In case you thought there were not enough Wi-Fi board in the market already, here’s another one with Black Swift. The board runs OpenWRT, is a little larger than Vocore, and quite smaller than WRTnode, is powered by Atheros AR9331, provides access to I/Os via headers, and comes with two micro USB ports which should make it easy to use, and allow some interesting applications with USB devices.
- SoC – Qualcomm Atheros AR9331 32-bit MIPS 24K CPU core @ 400 MHz, or 200 MHz in energy-saving mode selectable by software
- System Memory – 64 MB DDR2 SDRAM
- Storage – 16 MB NOR flash
- Connectivity – 802.11 b/g/n Wi-Fi (1×1, up to 150 Mbps) with PCB antenna
- USB – 1 x microUSB for power, 1x microUSB 2.0 port
- Expansion – Headers for 26x GPIO, 2x Fast Ethernet, SPI, I²C, 1x 16550 UART, 1x USB 2.0
- Misc – Factory reset button
- Power Supply
- 5 V (with full USB support), 3.3 V (w/o USB power), 3.4…6 V (using onboard voltage regulator, w/o USB power)
- Integrated voltage regulators: 3.3 V (switching mode, 1 A max, at least 700 mA available for powering external devices), 2.75 V (linear LDO, 300 mA max)
- Power consumption: 120 mA typical (400 MHz CPU frequency, Wi-Fi enabled), 60 mA in energy-saving mode (200 MHz, Wi-Fi disabled), 300 mA max
- I/O Voltage / Current – 3.3 V max (5V non-tolerant), maximum load 24 mA
- Dimensions – 25x35x4 mm
- Weight – 3 g
The board runs OpenWRT 14.07 Barrier Breaker, and will allegedly be open source hardware with schematics, Gerber files, and BoM released once development is complete. The company will also release OpenWRT patchsets, and utilities they developed for the board.
- A network music player with a Sound Blaster audio card connected to the USB port via a USB OTG adapter, which can be controlled with MPDroid on Android, QMPDClient on PC, or other MPD compliant clients.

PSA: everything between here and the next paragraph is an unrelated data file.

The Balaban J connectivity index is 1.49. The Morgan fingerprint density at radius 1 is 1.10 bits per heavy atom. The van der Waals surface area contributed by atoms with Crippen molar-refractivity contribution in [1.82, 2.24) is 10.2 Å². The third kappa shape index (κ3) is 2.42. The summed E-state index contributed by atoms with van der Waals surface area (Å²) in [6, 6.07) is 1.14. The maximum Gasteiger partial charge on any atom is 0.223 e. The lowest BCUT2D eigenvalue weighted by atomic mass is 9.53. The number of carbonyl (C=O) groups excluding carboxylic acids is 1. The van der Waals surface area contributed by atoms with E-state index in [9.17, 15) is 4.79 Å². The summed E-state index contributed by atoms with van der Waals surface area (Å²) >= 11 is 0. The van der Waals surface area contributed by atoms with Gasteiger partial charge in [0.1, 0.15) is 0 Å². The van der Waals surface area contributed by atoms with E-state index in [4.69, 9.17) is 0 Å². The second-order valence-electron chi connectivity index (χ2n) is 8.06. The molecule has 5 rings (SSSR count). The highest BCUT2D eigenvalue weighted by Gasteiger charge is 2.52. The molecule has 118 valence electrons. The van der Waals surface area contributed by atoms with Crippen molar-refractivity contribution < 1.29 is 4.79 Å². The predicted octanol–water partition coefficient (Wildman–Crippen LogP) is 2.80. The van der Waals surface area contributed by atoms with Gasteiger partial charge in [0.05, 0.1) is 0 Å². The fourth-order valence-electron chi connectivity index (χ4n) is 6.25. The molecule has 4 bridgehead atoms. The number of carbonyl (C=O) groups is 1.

- A Christmas tree lights controller. A little out of season, but it shows the GPIO capabilities of the board with several Betlux’s BL-FL7600 ultrabright LEDs, and a L293 quadruple H-bridge driver.
- An electricity meter (pictured on the right) to show a more professional use of the board. Power measurement is done via Analog Devices ADE7757 chip with frequency output.
You can have a look at these demos, right after the product introduction in the video below.
The project is on Kickstarter trying to raise $33,000 NZD (about $24,700 US) to fund mass production. There are three version of the board / kits available:
- Black Swift Basic – $35 NZD pledge (~$26 US)
- Black Swift PRO with on-board USB-UART adapter, and an extra baseboard (1.27mm to 2.54 mm header adapter) – $42 NZD pledge (~$34 US)
Perks all include shipping worldwide, and delivery is scheduled for June 2015. You can also visit Black Swift website and its Wiki for a few more details.
Jean-Luc started CNX Software in 2010 as a part-time endeavor, before quitting his job as a software engineering manager, and starting to write daily news, and reviews full time later in 2011.
7 Replies to “Black Swift is a Tiny OpenWRT Wi-Fi Board Powered by Atheros AR9331 (Crowdfunding)”
i’d really think about using that for low-performance needs (what rpi currently does for me) because of wireless
it’s not like i’d use wireless for everything, but those small devices are exactly where i like least to attach a single cable to each.
Or just visit aliexpress and type in search box “ar9331” you will find a lot of ar9331 modules without waiting for Kickstart project. 🙂
Yes, it is always funny to see people spending their money to support the redevelopment of yet available products…
That is great that Black Swift came to Kickstarter. Guys that made the board are great developers. They are published series of articles on russian IT site habrahabr.ru.
These articles describes how to make Cristmas Tree Lights in details from the begining till writing remote control app for Android.
I mean these guys already provided a lot of info, and I believe later we can see much more that just firmware updating. I think they can became little russian Olimex.
Or just type “openwrt” on aliexpress for even more results, nice things, like this one:
Yes Claus I also always amazed at this.
Especially since nowadays information is so widely,and readily available.
You’re kinda mistaken. All those boards are different in many ways:
1. They’re big. Black Swift is smaller than an Arduino Pro Mini while being features full.
2. They (mostly) don’t have a power converter that allows you to use Li-Ion batteries or whatever else to power the board.
3. They often don’t have a decent built-in antenna.
4. They often don’t have that that much (26) I/O ports with standard (1.27mm) step pinholes.
5. They never offer you tutorials, examples, SDK, sources etc.
6. They never provide you with DDR2 RAM.
7. They NEVER, NEVER offer all this at once! =)
If you’re really curious of the complete list of what made those guys to start developing Black Swift, arm yourself with Google Translate and check their post on that topic at Habrahabr: http://habrahabr.ru/company/blackswift/blog/246673/